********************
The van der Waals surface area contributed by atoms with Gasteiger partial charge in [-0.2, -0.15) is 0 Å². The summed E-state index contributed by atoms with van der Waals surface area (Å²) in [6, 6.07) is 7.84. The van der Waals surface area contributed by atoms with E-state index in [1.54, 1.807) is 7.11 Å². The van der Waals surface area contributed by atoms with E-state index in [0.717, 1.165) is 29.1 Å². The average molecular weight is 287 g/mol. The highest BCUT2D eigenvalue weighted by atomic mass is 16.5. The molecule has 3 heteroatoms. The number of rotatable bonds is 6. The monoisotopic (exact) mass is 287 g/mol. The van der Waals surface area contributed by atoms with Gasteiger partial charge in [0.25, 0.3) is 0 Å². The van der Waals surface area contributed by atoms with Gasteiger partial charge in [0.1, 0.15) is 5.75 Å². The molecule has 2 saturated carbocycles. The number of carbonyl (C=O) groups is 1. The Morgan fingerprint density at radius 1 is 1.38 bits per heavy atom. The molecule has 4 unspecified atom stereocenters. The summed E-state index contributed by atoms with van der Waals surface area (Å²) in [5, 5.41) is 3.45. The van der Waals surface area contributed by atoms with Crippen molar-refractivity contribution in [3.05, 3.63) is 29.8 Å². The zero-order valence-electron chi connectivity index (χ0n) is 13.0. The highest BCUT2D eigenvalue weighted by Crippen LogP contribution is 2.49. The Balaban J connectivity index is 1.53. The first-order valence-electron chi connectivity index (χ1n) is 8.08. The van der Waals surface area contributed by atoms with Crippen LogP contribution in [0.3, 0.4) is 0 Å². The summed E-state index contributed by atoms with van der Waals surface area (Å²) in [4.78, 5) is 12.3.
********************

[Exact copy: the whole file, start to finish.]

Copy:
The van der Waals surface area contributed by atoms with Gasteiger partial charge in [-0.2, -0.15) is 0 Å². The summed E-state index contributed by atoms with van der Waals surface area (Å²) in [6, 6.07) is 7.84. The van der Waals surface area contributed by atoms with E-state index in [1.54, 1.807) is 7.11 Å². The van der Waals surface area contributed by atoms with E-state index in [0.717, 1.165) is 29.1 Å². The average molecular weight is 287 g/mol. The highest BCUT2D eigenvalue weighted by atomic mass is 16.5. The molecule has 3 heteroatoms. The number of rotatable bonds is 6. The monoisotopic (exact) mass is 287 g/mol. The van der Waals surface area contributed by atoms with Gasteiger partial charge in [0.25, 0.3) is 0 Å². The van der Waals surface area contributed by atoms with Gasteiger partial charge in [0.1, 0.15) is 5.75 Å². The molecule has 2 saturated carbocycles. The number of carbonyl (C=O) groups is 1. The Morgan fingerprint density at radius 1 is 1.38 bits per heavy atom. The molecule has 4 unspecified atom stereocenters. The summed E-state index contributed by atoms with van der Waals surface area (Å²) in [5, 5.41) is 3.45. The van der Waals surface area contributed by atoms with Crippen molar-refractivity contribution in [3.05, 3.63) is 29.8 Å². The zero-order valence-electron chi connectivity index (χ0n) is 13.0. The highest BCUT2D eigenvalue weighted by Crippen LogP contribution is 2.49. The Balaban J connectivity index is 1.53. The first-order valence-electron chi connectivity index (χ1n) is 8.08. The van der Waals surface area contributed by atoms with Crippen LogP contribution in [0.3, 0.4) is 0 Å². The summed E-state index contributed by atoms with van der Waals surface area (Å²) in [4.78, 5) is 12.3.